ELIZABETH, NJ — A National African American Read-In was recently hosted by Community Access Unlimited, a Union County–based nonprofit that aims to integrate people with disabilities and at-risk youth into the general community. About 20 young attendees performed songs written or recorded by black artists.
“National Read-In is about helping our youth members celebrate Black History Month and their heritage and culture,” said Howard Wingard, assistant director in CAU’s Transitional Opportunities Program. “We also want them to appreciate the importance of reading in their education.”
The National African American Read-In, established in 1990 by the Black Caucus of the National Council of Teachers of English, is the nation’s first and oldest event dedicated to diversity in literature.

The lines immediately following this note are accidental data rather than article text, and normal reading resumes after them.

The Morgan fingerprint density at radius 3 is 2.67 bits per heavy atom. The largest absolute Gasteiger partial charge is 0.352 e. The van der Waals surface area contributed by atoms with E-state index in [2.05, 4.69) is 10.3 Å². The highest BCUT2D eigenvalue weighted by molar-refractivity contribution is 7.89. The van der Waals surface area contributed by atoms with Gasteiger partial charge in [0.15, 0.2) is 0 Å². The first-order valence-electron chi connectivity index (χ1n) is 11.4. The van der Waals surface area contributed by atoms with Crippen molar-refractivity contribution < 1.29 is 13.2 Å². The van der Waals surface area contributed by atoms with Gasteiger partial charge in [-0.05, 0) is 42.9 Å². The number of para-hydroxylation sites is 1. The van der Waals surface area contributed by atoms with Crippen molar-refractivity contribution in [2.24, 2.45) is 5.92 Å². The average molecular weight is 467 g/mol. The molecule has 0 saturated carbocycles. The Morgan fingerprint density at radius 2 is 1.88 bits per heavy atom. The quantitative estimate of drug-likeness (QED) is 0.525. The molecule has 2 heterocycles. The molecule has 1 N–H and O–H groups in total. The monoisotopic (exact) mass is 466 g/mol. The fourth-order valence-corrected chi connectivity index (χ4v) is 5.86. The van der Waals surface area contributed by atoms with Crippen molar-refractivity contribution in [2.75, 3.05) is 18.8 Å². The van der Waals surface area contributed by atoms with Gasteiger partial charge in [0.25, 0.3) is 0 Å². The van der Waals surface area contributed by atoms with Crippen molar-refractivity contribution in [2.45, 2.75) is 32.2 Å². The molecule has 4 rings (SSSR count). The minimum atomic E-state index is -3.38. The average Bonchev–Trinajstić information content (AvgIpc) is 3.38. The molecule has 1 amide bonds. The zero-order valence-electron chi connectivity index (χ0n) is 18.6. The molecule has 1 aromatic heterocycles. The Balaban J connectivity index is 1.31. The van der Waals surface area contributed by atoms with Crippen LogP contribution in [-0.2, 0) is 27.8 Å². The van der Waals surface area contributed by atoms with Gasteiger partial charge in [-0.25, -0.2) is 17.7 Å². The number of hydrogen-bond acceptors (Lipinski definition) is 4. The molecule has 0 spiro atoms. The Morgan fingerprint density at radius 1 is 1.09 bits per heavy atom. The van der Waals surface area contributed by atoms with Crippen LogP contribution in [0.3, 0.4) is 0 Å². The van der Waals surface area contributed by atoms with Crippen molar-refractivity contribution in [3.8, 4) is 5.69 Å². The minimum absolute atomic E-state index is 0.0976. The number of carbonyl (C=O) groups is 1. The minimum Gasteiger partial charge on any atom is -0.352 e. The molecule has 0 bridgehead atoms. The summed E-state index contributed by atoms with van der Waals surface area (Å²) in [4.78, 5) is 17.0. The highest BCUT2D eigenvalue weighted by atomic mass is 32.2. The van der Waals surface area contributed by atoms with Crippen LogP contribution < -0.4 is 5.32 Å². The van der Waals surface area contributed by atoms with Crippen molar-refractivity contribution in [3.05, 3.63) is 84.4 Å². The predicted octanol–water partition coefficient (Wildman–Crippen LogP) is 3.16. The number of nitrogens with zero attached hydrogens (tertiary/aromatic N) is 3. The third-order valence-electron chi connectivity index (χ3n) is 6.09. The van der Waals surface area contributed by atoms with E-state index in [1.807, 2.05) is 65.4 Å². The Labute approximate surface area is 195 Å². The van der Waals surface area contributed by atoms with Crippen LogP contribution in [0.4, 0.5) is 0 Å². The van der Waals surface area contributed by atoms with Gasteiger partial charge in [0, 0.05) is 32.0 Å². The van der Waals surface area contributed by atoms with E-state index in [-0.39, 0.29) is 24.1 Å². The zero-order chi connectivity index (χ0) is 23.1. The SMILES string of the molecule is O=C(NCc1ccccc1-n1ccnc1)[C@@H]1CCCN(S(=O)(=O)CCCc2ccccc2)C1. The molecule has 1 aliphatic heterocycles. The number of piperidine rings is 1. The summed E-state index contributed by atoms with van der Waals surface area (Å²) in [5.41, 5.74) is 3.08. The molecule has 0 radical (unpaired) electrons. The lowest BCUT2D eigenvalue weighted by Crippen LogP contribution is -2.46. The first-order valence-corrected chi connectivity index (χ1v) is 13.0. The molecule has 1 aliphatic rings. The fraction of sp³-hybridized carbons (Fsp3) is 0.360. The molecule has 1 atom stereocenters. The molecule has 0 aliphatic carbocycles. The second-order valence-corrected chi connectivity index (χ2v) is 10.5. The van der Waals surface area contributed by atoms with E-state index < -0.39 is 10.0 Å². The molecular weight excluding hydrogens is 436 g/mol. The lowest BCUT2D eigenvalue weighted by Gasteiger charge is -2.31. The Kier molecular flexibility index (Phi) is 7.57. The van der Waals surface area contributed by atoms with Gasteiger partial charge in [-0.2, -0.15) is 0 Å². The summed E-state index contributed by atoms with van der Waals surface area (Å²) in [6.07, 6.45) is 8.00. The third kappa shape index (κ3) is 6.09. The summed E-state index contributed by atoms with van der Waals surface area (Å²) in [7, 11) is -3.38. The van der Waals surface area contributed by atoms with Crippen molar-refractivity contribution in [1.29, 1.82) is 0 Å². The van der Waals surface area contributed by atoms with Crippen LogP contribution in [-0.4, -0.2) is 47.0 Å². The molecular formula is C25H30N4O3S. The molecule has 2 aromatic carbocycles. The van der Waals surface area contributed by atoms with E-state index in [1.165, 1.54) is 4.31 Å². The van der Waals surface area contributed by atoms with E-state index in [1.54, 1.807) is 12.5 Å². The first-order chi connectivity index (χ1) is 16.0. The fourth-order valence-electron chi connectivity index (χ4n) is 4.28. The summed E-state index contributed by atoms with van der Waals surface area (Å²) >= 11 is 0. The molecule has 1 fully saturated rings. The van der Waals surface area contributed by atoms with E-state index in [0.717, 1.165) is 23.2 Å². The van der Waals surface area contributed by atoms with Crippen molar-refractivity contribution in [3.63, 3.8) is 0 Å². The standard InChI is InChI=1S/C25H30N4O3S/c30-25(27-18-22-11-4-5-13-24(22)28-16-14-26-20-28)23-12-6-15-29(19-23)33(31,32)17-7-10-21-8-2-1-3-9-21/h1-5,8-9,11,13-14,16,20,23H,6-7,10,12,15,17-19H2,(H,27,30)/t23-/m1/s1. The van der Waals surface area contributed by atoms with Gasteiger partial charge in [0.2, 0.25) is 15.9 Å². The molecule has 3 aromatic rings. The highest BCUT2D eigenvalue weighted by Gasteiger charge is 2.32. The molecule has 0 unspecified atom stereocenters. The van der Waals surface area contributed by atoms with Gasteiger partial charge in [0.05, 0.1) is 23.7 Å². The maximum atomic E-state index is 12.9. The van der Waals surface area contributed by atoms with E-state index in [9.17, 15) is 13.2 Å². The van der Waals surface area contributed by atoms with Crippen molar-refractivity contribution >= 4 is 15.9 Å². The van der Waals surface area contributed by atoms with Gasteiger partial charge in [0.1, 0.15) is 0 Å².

Crystal Jackson, a CAU member living in the state’s child welfare system, sang Whitney Houston’s “I Look to You.” She said she chose the song because of its personal significance.
“That is my favorite song,” she said. “It got me through a lot when I was down.”
Barshay Stinson, 23, performed a rap song he wrote.
“It’s about letting people look at my inner life,” he said. “I’ve been through a lot, and the only way I can channel that is through my music.”
Brianna Jones, 22, sang the lyrics, “You will finally see the truth, that a hero lies in you,” from Mariah Carey’s song “Hero.”
“I’ve gone through some troubling times. but, at the same time, everybody is a hero at heart,” she said.
CAU staff member Eva Wright recited a poem by Nikki Giovanni titled “BLK History Month.” The last line of the poem reads, “You’ve got a place here, too.”